As the hoarding becomes worse, other parts of the hoarders’ home become unsafe. Tables, hallways, and stairs are landing places for boxes, suitcases and books. Rooms are filled to the ceiling with clothes, newspapers, fast food wrappers or broken appliances. Harsh cleaning or industrial chemicals are left in the reach of children and pets as there is no way to access storage. Bathrooms and kitchens are unusable and unsanitary, leaving occupants struggling to find safe methods to survive.

An Unintended Consequence

Sometimes those unsafe living conditions have deadly consequences. In 2016, 62 fatal residential fires were researched by South Carolina State Fire’s Community Loss Education and Response (CLEAR) team. The team concluded fires are often fatal due to a lack of awareness of the ignition present or the inability of the victim to escape. It was also found that one out of every five, or 20 percent, of those 62 fires had a hoarding component. Victims could become disoriented because of the winding, narrow pathways, battling blockades of belongings since there is no direct path to the door. These victims, exhausted from the heat and smoke, have sometimes been found underneath piles of their belongings. In some situations, the fire cause is undetermined because the fire started in a location which could not be accessed in normal, everyday use. If the occupants were unaware of the fire starting in a room which cannot be seen, the fire may have become too large before the occupant knew to attempt an escape.

Additionally, hoarders engage in riskier behaviors. This includes using improper electrical hookups, unsafe cooking sources, or unsafe ways to extinguish cigarettes. All of these situations were observed in various hoarder homes where a fatal fire occurred last year. The hoarder may not have been the documented fatality, but his or her symptoms and adaptive behaviors fatally affected other occupants of the home.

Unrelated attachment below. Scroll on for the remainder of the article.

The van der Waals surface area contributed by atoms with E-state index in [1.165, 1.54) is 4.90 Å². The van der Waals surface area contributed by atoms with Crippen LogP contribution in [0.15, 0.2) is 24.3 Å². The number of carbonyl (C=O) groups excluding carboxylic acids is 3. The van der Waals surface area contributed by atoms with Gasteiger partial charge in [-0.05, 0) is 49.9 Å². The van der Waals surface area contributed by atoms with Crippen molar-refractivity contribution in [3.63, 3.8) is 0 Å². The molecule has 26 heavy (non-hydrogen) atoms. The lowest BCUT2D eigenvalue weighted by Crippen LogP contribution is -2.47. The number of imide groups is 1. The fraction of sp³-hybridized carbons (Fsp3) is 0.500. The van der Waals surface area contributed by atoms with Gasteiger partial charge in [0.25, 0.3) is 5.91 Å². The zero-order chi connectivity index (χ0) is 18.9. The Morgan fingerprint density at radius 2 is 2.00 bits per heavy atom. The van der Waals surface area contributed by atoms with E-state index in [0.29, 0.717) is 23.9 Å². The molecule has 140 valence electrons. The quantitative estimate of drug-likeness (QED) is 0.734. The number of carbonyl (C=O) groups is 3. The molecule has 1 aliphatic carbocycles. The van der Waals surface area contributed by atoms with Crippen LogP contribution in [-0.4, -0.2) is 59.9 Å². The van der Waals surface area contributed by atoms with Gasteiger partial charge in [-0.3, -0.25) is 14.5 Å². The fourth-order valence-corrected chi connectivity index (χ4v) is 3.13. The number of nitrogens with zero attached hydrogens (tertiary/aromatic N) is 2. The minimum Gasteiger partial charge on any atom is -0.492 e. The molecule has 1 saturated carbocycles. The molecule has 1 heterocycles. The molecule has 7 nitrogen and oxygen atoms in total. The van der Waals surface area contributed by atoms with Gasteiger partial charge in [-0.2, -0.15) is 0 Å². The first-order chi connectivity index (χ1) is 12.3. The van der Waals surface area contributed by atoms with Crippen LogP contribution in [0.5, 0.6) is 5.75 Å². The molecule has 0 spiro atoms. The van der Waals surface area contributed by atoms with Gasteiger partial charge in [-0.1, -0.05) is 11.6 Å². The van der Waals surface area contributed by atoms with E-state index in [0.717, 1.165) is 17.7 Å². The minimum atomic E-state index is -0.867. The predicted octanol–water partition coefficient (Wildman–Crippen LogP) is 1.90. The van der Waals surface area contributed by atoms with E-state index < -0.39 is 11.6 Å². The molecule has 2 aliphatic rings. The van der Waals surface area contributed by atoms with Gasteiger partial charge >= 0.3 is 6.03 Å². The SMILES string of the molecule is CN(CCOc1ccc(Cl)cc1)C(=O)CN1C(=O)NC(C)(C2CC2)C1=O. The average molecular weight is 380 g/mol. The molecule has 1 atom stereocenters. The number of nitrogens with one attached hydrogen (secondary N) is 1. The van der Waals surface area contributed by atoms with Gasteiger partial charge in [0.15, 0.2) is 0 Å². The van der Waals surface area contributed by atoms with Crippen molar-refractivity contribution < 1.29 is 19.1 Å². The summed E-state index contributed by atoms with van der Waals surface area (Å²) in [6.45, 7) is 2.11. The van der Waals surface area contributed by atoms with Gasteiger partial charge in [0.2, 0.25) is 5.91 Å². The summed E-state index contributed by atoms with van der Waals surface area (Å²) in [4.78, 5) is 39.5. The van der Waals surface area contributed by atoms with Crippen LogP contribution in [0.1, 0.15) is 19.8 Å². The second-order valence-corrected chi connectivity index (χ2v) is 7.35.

Addressing the Issue

When fire service members engage with their community, they must be aware of the different demographics and behaviors. The Federal Emergency Management Agency recognizes there are some demographics, which require information providers to consider and change the delivery of the message: non-English speaking residents, those with physical or cognitive disabilities, the elderly population and children.

How do we adjust the way we deliver our safety message so we can best address the needs of hoarders?

The first method is to recognize hoarding is a part of the occupants’ lives and work around it. Installing smoke alarms and teaching the hoarder how to escape during a fire, despite having narrow pathways, will hopefully reduce the chance of the occupant becoming a fire fatality. Explaining how keeping clear exits will help the fire department to come to the occupant’s aid if a medical emergency occurs may encourage occupants to keep such doorways and windows clear. This teaching method is not foolproof, as it does not address the systemic issues of why the person is at greater risk than a non-hoarder.